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Gatwick’s first annual progress report published today



Independent Arrivals Review

         New Noise Management Board has brought community and industry together within formalised structure for the first time

·         Significant progress made in key areas

·         Four of the five largest operators of A320 aircraft will modify their entire fleets by December 2017 to reduce the noise impact on local residents

The first annual progress report on the Independent Arrivals Review of Gatwick Airport was published today – with eleven of 23 recommendations complete and a further five nearing completion. Work on the remaining recommendations is ongoing, as is new follow-on work stemming from the original recommendations as part of a programme of continuous improvement.

The Review (here) looked at what could be done to alleviate problems local communities were reporting in relation to noise from arriving aircraft, and whether the mechanisms Gatwick uses to provide information and handle complaints were adequate.

In June 2016 Gatwick published its final action plan to implement the 23 recommendations and today’s report highlights progress on each, with a focus on three that the Review identified as priorities in terms of delivering meaningful near-term noise improvements:

·         Modifying A320s: More than half of Gatwick flights use the Airbus A320 series, but they can create a high-pitched whine on approach. A modification eliminates this noise and adapting all A320s using the airport was seen as a priority recommendation.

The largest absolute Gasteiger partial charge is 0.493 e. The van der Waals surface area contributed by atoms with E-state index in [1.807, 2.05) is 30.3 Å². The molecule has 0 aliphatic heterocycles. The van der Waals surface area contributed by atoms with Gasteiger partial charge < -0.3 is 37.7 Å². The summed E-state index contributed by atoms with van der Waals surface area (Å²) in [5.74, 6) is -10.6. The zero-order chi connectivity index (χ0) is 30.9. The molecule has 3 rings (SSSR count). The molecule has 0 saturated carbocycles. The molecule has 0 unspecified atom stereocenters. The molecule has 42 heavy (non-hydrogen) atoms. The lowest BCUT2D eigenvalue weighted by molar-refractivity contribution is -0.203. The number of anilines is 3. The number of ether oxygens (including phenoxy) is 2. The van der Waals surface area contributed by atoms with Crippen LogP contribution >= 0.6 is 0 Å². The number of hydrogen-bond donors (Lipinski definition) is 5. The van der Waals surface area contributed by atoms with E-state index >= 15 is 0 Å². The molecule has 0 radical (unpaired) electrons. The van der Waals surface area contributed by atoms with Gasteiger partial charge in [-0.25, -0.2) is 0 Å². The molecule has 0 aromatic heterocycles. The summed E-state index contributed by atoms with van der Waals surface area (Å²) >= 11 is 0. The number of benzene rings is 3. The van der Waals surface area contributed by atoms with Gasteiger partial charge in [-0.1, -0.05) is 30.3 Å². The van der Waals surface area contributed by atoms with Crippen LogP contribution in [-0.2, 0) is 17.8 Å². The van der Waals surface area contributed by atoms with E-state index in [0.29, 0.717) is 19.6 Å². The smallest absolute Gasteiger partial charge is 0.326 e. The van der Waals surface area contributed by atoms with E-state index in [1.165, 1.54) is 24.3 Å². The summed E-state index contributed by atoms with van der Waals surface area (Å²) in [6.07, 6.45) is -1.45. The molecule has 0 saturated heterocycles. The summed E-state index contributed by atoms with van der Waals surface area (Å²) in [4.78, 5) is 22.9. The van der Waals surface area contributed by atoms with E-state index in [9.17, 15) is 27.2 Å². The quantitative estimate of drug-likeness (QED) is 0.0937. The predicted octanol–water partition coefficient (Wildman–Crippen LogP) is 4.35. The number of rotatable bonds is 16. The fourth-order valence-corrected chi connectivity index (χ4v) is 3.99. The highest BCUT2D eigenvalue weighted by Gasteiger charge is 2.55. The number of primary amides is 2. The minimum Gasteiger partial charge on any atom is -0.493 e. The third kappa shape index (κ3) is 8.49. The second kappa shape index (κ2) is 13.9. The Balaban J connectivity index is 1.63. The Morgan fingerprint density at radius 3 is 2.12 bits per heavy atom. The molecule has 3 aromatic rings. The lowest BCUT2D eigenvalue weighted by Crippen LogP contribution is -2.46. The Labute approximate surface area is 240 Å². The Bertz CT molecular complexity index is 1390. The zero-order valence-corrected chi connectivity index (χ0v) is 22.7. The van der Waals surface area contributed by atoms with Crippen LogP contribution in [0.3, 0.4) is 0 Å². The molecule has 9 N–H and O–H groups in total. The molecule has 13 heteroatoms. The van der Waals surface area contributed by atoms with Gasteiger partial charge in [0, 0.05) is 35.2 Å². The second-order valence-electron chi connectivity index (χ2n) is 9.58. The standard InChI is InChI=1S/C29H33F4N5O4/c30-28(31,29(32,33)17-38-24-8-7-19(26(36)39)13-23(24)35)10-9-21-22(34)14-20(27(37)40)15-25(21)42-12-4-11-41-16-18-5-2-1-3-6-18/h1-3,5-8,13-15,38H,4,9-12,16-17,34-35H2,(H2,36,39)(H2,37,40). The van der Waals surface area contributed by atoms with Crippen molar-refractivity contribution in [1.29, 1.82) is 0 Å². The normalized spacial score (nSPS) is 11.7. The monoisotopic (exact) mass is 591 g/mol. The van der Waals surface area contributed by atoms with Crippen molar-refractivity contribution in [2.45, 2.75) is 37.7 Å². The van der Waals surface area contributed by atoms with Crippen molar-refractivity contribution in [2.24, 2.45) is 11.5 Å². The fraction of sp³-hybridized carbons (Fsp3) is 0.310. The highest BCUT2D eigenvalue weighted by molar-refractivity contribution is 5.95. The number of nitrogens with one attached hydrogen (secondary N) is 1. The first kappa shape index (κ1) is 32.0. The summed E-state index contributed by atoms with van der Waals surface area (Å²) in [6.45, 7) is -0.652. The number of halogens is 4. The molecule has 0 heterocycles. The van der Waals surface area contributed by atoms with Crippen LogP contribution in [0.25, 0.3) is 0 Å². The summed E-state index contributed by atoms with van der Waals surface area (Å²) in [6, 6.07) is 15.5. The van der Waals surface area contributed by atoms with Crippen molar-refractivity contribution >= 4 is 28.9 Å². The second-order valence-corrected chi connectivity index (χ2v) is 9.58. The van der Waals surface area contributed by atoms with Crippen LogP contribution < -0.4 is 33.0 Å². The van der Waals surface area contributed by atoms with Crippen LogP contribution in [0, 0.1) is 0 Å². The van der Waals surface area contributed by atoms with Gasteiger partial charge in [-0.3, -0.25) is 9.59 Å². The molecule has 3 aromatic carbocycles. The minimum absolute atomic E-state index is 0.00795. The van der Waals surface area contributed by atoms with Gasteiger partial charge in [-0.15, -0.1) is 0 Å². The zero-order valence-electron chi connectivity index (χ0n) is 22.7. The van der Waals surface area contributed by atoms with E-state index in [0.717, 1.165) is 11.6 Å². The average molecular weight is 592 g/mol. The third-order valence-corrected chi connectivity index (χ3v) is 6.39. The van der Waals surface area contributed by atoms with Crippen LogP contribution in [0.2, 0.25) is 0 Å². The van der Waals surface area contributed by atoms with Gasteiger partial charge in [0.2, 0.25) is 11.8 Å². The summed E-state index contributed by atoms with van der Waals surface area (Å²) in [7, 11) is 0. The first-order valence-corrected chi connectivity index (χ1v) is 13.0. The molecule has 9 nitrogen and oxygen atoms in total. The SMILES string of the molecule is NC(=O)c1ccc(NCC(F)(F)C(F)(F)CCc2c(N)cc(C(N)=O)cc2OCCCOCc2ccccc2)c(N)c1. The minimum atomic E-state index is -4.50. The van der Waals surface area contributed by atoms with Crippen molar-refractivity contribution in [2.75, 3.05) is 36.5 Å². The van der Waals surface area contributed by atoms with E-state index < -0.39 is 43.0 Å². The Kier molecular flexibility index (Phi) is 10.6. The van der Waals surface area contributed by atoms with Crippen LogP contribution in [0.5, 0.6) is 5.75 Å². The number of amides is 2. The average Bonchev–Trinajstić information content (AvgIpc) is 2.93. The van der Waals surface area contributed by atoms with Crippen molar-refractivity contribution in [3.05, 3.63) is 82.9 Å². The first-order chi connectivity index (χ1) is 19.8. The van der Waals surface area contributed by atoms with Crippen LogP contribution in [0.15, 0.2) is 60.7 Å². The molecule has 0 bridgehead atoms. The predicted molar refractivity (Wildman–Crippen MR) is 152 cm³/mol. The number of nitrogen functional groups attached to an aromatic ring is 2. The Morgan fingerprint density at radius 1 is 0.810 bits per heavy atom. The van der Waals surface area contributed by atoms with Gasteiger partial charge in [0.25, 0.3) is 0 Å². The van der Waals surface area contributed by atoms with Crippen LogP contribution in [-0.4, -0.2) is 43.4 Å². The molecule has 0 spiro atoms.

From January 2018, Gatwick will impose higher noise charges to any A320 aircraft that have not been modified. Several airlines accelerated their modification programmes as a result, with four of the five largest operators – accounting for around 90% of A320 movements at Gatwick – now expecting to modify their entire fleets by the end of 2017.

·         Continuous Decent Approach (CDA): Employing a continuous descent approach means aircraft use less thrust and generate less noise by descending at a continuous rate, rather than a stepped approach.


In August 2016, the altitude for CDA conformance was raised for all flights arriving at Gatwick from 6000 to 7000 feet to reduce the noise impact on local communities even further.

·         Reduction in minimum final approach joining distance: A change in Gatwick’s minimum joining point on final approach in 2013 led to increased concentration of aircraft. This recommendation aimed to increase the arrivals dispersal to more closely emulate circumstances prior to 2013.

In August 2016, a new minimum joining point was introduced which led to an average 25% reduction in the number of aircraft joining at the previously concentrated 11 nautical mile joining point, compared to the previous year. More work however is required to identify feasible steps toward ‘fair and equitable dispersal’ of aircraft in the near-term, ahead of new technology making dispersal more predictable and consistent post 2022.